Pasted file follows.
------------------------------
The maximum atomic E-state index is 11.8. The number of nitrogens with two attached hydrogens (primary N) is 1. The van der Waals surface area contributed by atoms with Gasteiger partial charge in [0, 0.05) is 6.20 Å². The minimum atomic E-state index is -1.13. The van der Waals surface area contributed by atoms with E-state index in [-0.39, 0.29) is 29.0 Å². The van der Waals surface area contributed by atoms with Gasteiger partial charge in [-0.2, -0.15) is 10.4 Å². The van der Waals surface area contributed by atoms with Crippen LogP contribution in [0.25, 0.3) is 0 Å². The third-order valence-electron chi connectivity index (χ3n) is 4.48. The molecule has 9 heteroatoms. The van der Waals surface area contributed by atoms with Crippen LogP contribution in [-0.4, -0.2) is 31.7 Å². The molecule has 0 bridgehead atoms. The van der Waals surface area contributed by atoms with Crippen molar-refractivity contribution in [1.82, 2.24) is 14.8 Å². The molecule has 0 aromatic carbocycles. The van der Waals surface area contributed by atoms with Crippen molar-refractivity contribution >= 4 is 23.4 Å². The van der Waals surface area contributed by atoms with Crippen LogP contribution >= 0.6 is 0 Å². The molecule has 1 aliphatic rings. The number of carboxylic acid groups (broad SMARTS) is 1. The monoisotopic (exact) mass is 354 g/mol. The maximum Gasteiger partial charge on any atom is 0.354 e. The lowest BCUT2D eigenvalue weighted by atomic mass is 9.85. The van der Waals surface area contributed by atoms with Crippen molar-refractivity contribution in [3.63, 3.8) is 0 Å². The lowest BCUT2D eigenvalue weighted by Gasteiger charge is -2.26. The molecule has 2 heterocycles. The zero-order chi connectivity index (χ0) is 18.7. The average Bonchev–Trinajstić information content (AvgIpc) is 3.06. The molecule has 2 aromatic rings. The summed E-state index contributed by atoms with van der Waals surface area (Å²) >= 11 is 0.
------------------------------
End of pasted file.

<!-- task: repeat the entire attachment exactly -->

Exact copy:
The maximum atomic E-state index is 11.8. The number of nitrogens with two attached hydrogens (primary N) is 1. The van der Waals surface area contributed by atoms with Gasteiger partial charge in [0, 0.05) is 6.20 Å². The minimum atomic E-state index is -1.13. The van der Waals surface area contributed by atoms with E-state index in [-0.39, 0.29) is 29.0 Å². The van der Waals surface area contributed by atoms with Gasteiger partial charge in [-0.2, -0.15) is 10.4 Å². The van der Waals surface area contributed by atoms with Crippen LogP contribution in [0.25, 0.3) is 0 Å². The third-order valence-electron chi connectivity index (χ3n) is 4.48. The molecule has 9 heteroatoms. The van der Waals surface area contributed by atoms with Crippen LogP contribution in [-0.4, -0.2) is 31.7 Å². The molecule has 0 bridgehead atoms. The van der Waals surface area contributed by atoms with Crippen molar-refractivity contribution in [1.82, 2.24) is 14.8 Å². The molecule has 0 aromatic carbocycles. The van der Waals surface area contributed by atoms with Crippen molar-refractivity contribution >= 4 is 23.4 Å². The van der Waals surface area contributed by atoms with Crippen LogP contribution >= 0.6 is 0 Å². The molecule has 1 aliphatic rings. The number of carboxylic acid groups (broad SMARTS) is 1. The monoisotopic (exact) mass is 354 g/mol. The maximum Gasteiger partial charge on any atom is 0.354 e. The lowest BCUT2D eigenvalue weighted by atomic mass is 9.85. The van der Waals surface area contributed by atoms with Crippen molar-refractivity contribution in [3.63, 3.8) is 0 Å². The lowest BCUT2D eigenvalue weighted by Gasteiger charge is -2.26. The molecule has 2 heterocycles. The zero-order chi connectivity index (χ0) is 18.7. The average Bonchev–Trinajstić information content (AvgIpc) is 3.06. The molecule has 2 aromatic rings. The summed E-state index contributed by atoms with van der Waals surface area (Å²) >= 11 is 0.